By the time Rod left Jeff Beck’s group, he had taken Ronnie Wood with him and before long they had landed themselves prime jobs as lead vocalist and guitarist respectively, in The Small Faces. Mark them with pride: Ronnie Lane, ace Face of bass; Ian McLagen, fiery keyboards; Kenney Jones, snappy drummer. They had enjoyed a slew of hit singles and well-regarded albums as first a Mod band and then as a Mod-ish soul-chedelic pop group before suffering the loss of their brilliant, but increasingly wayward lead singer and guitarist, Mr Steve Marriott. Yes, it took two guys to fill the void Marriott created — but Stewart’s leathery blues rasp and Wood’s pleasingly mucky riffing did admirably — and effected a change in both the name and the direction of the ‘new’ band, shortening themselves down to ‘The Faces’ and shrugging off their lysergic late Sixties psych-pop trappings to retool themselves as a bluesy booze-fuelled rocking hot rod (pun only partly intended). I have nothing bad to say about The Faces and neither should you.
For Rod, it was only half the story. The former kid shuffling in the speaker-stack shadows had emerged, duded-up in a kind of more streetwise sartorial cousin of Marc Bolan’s fey satin and tat (another ex-Mod who really knew what good threads and hair could do for a chap) and sporting the feather-cut spiky-fronted mullet that said ‘business’ for many of the more hard-rock-minded Glamsters in the early Seventies — from David Bowie and his lieutenant Mick Ronson to Brian Connolly of The Sweet, who always insisted his outfit were tougher than all that. With Stewart’s easygoing, good-time guy stage persona and deft mic-stand-swinging swagger, it wasn’t long before the band increasingly became known as ‘Rod and The Faces’ — a solo career beckoned, but Rod didn’t intend to jump ship. No, Rod remembered who his friends were, it seemed. Between 1969 and 1974 Rod Stewart released four kick-ass solo albums for the Mercury label, concurrent to his Faces output. 1969’s An Old Raincoat Won’t Ever Let You Down (with the definitive reading of ‘Handbags And Gladrags’), 1970’s Gasoline Alley, 1971’s classic Every Picture Tells A Story (standout track: ‘Maggie May’), 1972’s Never A Dull Moment (with ‘You Wear It Well’) and Smiler, from 1974. Consistent happy-go-lucky rock’n’roll rubbed pleasingly with folksy tales of lost love and soulfully salty stories (or a mixture of all three), told almost with an arm round your shoulder and more often than not backed in whole or in part by The Faces. Some of the songs were assimilated into the Faces’ live set, with minimal complaint from anyone. Micky Waller, his former Beck Group bandmate, played drums on most of the other songs and many of the session boys were consistent from album to album, tour to tour.
Again, I have nothing bad to say about these years in Rod’s career. The inevitable perks of the job — the booze, the big houses and the blondes (who seem to come in that most remarkable of plural form: ‘strings’) — may all have been questionable, but who are we to pass judgement on Rod’s taste? All joyfully acquired, earned and consumed on his own merit and quite frankly that’s his own lookout.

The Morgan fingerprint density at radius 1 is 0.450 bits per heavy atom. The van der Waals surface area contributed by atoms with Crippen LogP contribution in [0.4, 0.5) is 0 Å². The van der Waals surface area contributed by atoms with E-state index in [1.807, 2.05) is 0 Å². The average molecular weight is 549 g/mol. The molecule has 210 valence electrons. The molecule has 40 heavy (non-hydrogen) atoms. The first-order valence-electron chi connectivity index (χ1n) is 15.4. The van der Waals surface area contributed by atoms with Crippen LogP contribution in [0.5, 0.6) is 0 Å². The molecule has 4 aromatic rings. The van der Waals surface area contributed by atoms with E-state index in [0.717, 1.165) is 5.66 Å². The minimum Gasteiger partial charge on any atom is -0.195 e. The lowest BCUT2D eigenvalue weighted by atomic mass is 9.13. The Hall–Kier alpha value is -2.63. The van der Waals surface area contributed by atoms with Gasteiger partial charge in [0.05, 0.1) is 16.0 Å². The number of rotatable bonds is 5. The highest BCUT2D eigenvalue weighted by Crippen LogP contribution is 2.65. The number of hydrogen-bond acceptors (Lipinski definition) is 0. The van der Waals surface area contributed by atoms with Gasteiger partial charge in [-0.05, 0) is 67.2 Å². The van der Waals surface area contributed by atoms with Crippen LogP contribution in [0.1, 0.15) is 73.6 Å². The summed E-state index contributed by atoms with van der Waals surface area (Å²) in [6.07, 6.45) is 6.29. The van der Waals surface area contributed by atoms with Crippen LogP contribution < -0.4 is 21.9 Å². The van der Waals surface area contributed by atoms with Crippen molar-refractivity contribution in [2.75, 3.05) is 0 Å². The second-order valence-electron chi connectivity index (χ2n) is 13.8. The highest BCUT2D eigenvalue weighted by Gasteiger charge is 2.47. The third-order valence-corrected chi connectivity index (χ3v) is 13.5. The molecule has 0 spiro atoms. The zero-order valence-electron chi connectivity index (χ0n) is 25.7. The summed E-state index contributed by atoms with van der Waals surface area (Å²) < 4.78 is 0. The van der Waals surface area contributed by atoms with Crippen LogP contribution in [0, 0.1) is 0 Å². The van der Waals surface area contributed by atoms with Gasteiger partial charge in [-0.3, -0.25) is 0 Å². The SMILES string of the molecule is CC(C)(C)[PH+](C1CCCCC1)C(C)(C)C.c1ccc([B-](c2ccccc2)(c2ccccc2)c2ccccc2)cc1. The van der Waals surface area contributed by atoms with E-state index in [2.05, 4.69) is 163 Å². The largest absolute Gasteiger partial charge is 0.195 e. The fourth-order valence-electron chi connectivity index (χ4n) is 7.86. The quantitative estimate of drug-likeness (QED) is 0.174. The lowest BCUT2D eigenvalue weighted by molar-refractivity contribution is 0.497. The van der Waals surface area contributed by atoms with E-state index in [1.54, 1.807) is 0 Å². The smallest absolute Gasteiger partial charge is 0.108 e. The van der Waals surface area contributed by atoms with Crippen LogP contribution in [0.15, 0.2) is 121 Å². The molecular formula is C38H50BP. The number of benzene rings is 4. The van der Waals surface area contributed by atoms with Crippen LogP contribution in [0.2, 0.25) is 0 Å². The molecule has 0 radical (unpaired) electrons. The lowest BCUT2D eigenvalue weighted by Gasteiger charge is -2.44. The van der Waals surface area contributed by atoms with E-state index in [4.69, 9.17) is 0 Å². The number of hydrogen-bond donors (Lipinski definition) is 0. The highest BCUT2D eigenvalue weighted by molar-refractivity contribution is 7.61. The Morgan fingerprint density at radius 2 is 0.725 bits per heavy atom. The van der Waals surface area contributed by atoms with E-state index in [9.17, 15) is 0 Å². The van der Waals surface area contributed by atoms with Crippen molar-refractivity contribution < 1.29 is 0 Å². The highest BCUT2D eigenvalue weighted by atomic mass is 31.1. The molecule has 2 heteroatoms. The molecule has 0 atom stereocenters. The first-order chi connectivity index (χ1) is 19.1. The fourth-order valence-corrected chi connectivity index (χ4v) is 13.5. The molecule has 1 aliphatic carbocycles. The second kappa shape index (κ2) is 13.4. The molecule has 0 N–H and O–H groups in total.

Skip to 1975 and the release of Rod’s Atlantic Crossing and, whoa, we’ve hit coke-fuelled Götterdämmerung! Everything about that album flags up the sea change (pun fully intended considering the mega-smash ‘Sailing’ is on it), the axis whereupon everything changed. Start with the title: word-playing on his move to LA and a lucrative deal with Atlantic Records, a bigger, more expensive label (usually the death knell for any lean and hungry artist, eh?) but also commenting on the album’s drift away from the British rock stylings of yore. Check out that naff, airbrushed cover of a shining neon Rod, bottle in hand, cockily bestriding the bright lights of New York (with the Houses of Parliament glinting, distant and forlornly, on the back cover, the Scottish (!!) flag blowing above the towers)   – a super–slick image, but doomed to date within months of release, a transient world apart from the more hangdog, grittily assembled earlier album covers. Rod’s image always suggested a booze-loving lifestyle, his music never really selling as the ideal toking material for those of you who like to roll a fat one on a gatefold record sleeve, but by here in 1975 we have forsaken the sauce to have ourselves an album cover you can chop lines of Charlie on. 

It should have been amazing, in theory: Atlantic’s legendary producer Tom Dowd backed Stewart with three-quarters of the mighty Booker T and The MGs (including the T man himself) plus The Memphis Horns and Lennon’s favourite axe-wielding sideman, Jesse Ed Davis — but the virtuosic playing couldn’t disguise that Stewart effectively did away with Messrs Jones, McLagen and the two Ronnies in a cutting volte-Face. No room for stalwart Stewart sticksman Micky Waller either. It’s a narcotic hit of an album, assembled by said seasoned session guns of thoroughbred quality, no question, but assembled to order, and most likely lacking the intuitively close camaraderie with Stewart that he had enjoyed with close mates of his own age and background performing in previous years. Result? Immense hits, instant impact and insane commercial success beyond the wildest dreams of Ronnies Wood and Lane! But nothing lasting, nothing with any real soul. Thus it was that Rod the Mod passed and became Rod the God — untouchable, aloof and away from the matey reality that endeared him to so many fans. He compounded the error over the following years by releasing trendspotting, unimaginative, unsubtle and tiresomely sexist songs such as ‘Hot Legs’ and ‘Do Ya Think I’m Sexy?’ — the last of which he claimed to be ironic, but the general public, sadly, tended not to pick up on the subtleties. By the time Kenny Everett is lampooning you on TV, pouting, waving an arse the size of Ayers Rock at the camera, with leopardskin spandex stretched improbably across its expanse, it’s safe to say your cred has dropped significantly.